Christie Malry's Own Double-entry

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Pan Macmillan, 2001 - Accountants - 180 pages
3 Reviews
Christie Malry is a simple person. Born into a family without money, he realised early along in the game that the best way to come by money was to place himself next to it. So he took a job as a very junior bank clerk in a very stuffy bank. It was at the bank that Christie discocered the principles of double-entry bookkeeping, from which he evolved his Great Idea. For every offence Christy henceforth received at the hands of a society with which he was clearly out of step, a debit must be noted; after which, society would have to be paid back appropriately, so that the paper credit would accrue to Christy's account. Now made into a film starring Nick Moran of Lock, Stock and Two Smoking Barrels fame. Acerbic yet funny, this is a novel which, even as it provokes laughter, will alarm and disturb as well. 'A most gifted writer' Samuel Beckett 'The future of the novel depends on people like B.S. Johnson' Anthony Burgess 'Mr. Johnson has undoubtedly written a masterpiece' Auberon Waugh 'Delightful to read, highly amusing, and clever' Daily Telegraph

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User Review  - JimElkins - LibraryThing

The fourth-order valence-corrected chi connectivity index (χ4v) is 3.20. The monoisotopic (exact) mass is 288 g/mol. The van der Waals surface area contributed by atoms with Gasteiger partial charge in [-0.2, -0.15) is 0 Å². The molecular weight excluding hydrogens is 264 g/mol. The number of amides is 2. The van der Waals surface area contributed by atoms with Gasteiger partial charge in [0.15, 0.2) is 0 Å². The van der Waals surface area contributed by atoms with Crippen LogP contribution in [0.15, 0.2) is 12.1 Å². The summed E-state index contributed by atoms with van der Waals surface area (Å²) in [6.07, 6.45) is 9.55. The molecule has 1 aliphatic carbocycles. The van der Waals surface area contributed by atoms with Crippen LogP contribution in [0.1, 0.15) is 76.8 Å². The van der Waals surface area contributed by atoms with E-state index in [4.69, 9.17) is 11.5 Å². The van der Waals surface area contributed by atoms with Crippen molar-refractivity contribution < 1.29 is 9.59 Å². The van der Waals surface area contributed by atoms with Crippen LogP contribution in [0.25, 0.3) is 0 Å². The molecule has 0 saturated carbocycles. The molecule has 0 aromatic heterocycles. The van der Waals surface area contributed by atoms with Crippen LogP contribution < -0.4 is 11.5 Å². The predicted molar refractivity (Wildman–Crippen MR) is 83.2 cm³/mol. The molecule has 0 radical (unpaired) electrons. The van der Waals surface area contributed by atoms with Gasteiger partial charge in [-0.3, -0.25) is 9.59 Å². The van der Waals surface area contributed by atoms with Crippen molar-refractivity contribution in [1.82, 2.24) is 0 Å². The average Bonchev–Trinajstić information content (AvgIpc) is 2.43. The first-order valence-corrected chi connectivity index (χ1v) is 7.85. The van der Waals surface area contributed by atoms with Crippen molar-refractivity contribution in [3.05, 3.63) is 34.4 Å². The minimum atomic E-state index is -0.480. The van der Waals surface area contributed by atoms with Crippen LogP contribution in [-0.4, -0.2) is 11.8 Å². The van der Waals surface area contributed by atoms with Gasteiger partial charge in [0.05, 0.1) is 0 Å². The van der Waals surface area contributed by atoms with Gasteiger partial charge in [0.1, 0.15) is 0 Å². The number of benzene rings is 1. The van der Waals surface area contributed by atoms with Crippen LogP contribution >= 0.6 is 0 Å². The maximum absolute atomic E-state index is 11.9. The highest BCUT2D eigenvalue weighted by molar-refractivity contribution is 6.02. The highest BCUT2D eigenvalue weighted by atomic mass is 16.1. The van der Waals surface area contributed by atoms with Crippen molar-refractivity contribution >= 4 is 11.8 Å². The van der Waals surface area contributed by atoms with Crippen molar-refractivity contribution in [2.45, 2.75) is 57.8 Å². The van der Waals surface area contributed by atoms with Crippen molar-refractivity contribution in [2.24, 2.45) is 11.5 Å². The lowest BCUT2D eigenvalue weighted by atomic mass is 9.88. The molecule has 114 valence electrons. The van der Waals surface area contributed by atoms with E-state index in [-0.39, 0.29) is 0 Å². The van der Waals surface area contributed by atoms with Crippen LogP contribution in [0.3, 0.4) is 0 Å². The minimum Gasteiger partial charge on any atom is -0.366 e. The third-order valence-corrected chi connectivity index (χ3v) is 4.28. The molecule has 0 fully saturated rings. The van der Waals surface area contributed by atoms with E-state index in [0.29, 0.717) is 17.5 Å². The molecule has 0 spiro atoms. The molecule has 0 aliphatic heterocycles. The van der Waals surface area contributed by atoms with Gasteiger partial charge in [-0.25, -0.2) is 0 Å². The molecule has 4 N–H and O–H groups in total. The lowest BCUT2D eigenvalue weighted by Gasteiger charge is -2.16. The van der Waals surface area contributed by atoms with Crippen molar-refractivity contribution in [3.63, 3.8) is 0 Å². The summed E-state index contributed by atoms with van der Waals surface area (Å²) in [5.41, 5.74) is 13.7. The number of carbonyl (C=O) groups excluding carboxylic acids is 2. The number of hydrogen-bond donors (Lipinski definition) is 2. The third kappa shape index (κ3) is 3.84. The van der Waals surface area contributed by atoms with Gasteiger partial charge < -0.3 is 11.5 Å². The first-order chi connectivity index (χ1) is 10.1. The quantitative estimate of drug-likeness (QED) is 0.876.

This is a hard novel to assess, for two unrelated reasons. First, it may be the best of the 1970s style postmodern narratives in which the author continuously reminds the reader that it’s only a ... Read full review

LibraryThing Review

User Review  - slickdpdx - LibraryThing

This spiteful slip of a novel is full of sharp writing, clever ideas, and literary tricks, but it is hard to read without considering Johnson's own reckoning, soon after it was written. In that shadow, Johnson is a bitter wizard working dis-illusions. Read full review

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About the author (2001)

B. S. Johnson (1933-1973), an admirer of Joyce and Beckett, was a novelist whose works combine verbal inventiveness with typographical innovations. His works include Albert Angelo (1964), Trawl (1966), The Unfortunates (1969), House Mother Normal (1971) and Christie Malry's Own Double-Entry (1973).

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